Osho says: “Mulla Nasrudin is superb. There is no comparison to him. He can tell a story just by mentioning the name. The way, the gesture, his whole presence may create a great hilarious situation.”
While you are sitting in Chuang Tzu auditorium telling stories about me, I am sitting in the Turkish bath telling my disciples stories about you. All I have to do is mention the name Bhagwan Shree Rajneesh, and everyone bursts into uproarious laughter.
That’s true: I am nothing compared to Mulla Nasrudin. He is a great storyteller. He can manage to tell stories in such a way that even the mention of a name is enough.
Let me tell you one anecdote.
The large and friendly prison was getting a new warden. On the last day of office the old warden was introducing the new warden to the inmates, and made his farewell speech. In closing he said, “A little anecdote: number twenty-eight.” The crowd of prisoners burst into wild laughter and applause, and the old warden stepped down.
Afterwards, the new warden who had listened to the proceedings, asked the old warden about his final remarks, especially why the mention of number twenty-eight seemed to be so hilarious.
“Well, you see, ” the old warden said, “these men have been here so long and have heard my jokes so many times that instead of telling them the whole story, I just tell the number. The men remember the story and laugh accordingly.”
“Amazing, ” the new man said. “You must write them all down for me and I will use one tomorrow in my opening talk.”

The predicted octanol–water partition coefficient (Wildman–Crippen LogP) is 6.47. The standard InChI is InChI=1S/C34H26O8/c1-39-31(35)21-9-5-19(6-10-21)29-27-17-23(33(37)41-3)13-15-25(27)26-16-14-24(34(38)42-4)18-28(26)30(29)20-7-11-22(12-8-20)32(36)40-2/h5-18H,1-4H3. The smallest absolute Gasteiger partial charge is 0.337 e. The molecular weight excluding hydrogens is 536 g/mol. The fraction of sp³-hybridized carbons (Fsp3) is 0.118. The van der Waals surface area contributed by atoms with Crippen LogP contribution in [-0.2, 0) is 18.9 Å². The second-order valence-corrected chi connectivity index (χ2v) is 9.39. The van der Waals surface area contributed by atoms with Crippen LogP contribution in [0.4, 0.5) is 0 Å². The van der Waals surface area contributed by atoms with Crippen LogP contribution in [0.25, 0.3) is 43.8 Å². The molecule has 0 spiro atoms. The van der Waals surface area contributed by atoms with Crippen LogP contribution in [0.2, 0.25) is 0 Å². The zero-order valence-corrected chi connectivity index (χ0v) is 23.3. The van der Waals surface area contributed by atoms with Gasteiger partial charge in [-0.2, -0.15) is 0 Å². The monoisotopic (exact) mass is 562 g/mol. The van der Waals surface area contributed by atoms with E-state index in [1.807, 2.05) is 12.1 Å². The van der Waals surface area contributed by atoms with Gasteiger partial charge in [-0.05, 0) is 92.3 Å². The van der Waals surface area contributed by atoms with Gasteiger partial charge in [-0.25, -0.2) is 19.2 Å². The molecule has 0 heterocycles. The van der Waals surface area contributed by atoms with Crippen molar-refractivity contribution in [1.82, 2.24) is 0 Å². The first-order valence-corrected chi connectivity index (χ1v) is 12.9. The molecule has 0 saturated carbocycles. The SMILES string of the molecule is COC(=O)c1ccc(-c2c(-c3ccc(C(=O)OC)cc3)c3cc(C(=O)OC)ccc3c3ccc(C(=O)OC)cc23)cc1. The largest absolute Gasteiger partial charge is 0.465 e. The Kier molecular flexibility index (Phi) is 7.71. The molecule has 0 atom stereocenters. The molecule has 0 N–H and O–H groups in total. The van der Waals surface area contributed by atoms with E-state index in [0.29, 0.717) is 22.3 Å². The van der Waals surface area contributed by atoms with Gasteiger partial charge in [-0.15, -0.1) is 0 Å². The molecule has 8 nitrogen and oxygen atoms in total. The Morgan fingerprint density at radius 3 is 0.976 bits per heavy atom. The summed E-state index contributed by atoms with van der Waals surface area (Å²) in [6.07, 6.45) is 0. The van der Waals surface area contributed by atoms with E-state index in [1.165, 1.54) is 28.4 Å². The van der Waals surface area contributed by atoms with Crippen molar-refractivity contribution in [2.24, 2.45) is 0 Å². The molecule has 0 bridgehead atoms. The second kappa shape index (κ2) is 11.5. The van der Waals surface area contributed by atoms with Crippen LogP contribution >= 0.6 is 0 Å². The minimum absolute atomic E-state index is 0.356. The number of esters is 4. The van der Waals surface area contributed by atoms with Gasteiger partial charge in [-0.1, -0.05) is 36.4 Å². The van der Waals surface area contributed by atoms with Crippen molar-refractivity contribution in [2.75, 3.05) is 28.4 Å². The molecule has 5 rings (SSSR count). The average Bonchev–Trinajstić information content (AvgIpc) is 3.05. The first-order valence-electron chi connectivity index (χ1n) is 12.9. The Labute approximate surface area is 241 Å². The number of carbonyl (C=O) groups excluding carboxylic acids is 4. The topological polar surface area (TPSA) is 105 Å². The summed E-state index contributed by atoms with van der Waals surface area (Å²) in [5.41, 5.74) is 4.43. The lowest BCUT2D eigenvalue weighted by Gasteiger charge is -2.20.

The next day the new man made his first speech to the inmates. He was a little nervous and decided a joke would be good.
“In conclusion,” he said, “a little anecdote – number fifteen.”
A hush fell over the crowd. The warden became more nervous, smiled, and stepped down from the rostrum. Afterwards he asked the old warden, who had stayed to see if all went well, “What happened? Yesterday they seemed to love your story. Today I fell flat on my face.”
“I guess,” said the old warden, “some people can tell a story, some people can’t.”
Mulla Nasrudin is superb. There is no comparison to him. He can tell a story just by mentioning the name. The way, the gesture, his whole presence may create a great hilarious situation.
It is said about Mulla Nasrudin that when he was a small student in school, the headmaster cursed him – because whenever he would go to school he would start telling stories, little stories. And children would giggle and laugh, and it was a great disturbance. All the teachers were very annoyed.
One day the headmaster went to see what was going on. It was there: Mulla Nasrudin was telling the class something – he was the last-bencher – and the whole class was laughing uproariously.
The headmaster cursed Mulla Nasrudin: “Let this be my curse: wherever your name is ever mentioned, people will start laughing just in listening to your name. And if somebody tells one story about you, at least seven stories will be told immediately – somebody will tell another, and somebody else will tell another.”
And this has continued; the curse has been working.
Once Mulla Nasrudin went to a meeting. Of course he was hoping that they would receive him, but the meeting had already started. The great Tamurlaine was sitting in a chair; he was the chairman. Nobody paid any attention to Mulla Nasrudin. He sat where people had put their shoes, but he started telling jokes. By and by, people turned. All the people turned towards Nasrudin, and they had their backs to Tamurlaine.
He became very angry and he said, “Nasrudin, stop all this!”
He said, “I cannot – because wherever I am, I am the chairman. It makes no difference where I am sitting.”
He may be telling stories about me in his Turkish bath. Naturally, it has to be so: I pay him so much respect; he has to pay respect to me.
Osho, The Discipline of Transcendence, Vol 4, Ch 8, Q 5